It’s Sunday morning. I’m having a cup of coffee, listening to music on the radio and writing a blog about technology and its impact on our lives – which will be published by my employer. Am I working right now?
You’re reading this blog, learning about my perspective on work. Will this activity benefit you personally or professionally? What time of day is it – the classic 9 to 5 or outside of that? Are you working right now?
As technology becomes more available in our lives the definition of “work” continues to evolve. As I’ve written about many times before, I’m a huge advocate of “Smarter Working,” where work is what you do not where you go. Remote tools that can be accessed from PCs, tablets and smart phones allow us to be productive from wherever we happen to be. While this has been a tremendous benefit to both employers and employees, one downside is that the definition of when one is working has blurred quite a bit – causing a major conundrum. Just because you can read and respond to a work email from wherever you are – should you?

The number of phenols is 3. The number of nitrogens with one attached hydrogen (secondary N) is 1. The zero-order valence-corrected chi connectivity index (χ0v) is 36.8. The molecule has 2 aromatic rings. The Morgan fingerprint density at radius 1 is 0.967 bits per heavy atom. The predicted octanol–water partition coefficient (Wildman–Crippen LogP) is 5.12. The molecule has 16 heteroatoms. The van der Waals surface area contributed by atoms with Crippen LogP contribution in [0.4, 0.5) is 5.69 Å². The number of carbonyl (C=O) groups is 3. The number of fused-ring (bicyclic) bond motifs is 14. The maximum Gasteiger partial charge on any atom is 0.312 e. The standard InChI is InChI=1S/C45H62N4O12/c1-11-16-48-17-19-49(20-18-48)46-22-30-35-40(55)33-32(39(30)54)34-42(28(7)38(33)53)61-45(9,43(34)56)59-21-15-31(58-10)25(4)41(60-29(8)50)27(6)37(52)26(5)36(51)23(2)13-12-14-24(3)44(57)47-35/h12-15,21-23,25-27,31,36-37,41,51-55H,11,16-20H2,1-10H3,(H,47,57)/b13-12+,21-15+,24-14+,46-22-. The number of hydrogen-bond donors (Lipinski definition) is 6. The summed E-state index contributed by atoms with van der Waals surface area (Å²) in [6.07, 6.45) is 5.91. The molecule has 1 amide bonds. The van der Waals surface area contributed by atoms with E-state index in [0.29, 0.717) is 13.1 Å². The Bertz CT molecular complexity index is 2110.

This situation is creating a significant culture clash in some regions. A law was passed in France limiting the “digital work week” to 35 hours, requiring that employees ignore emails and calls from work unless they occur between 9am and 5pm. Germany has enacted similar guidelines. These actions are meant to address the fear that employees constantly exposed to work will burn-out or will be pressured to work more hours than they are compensated for.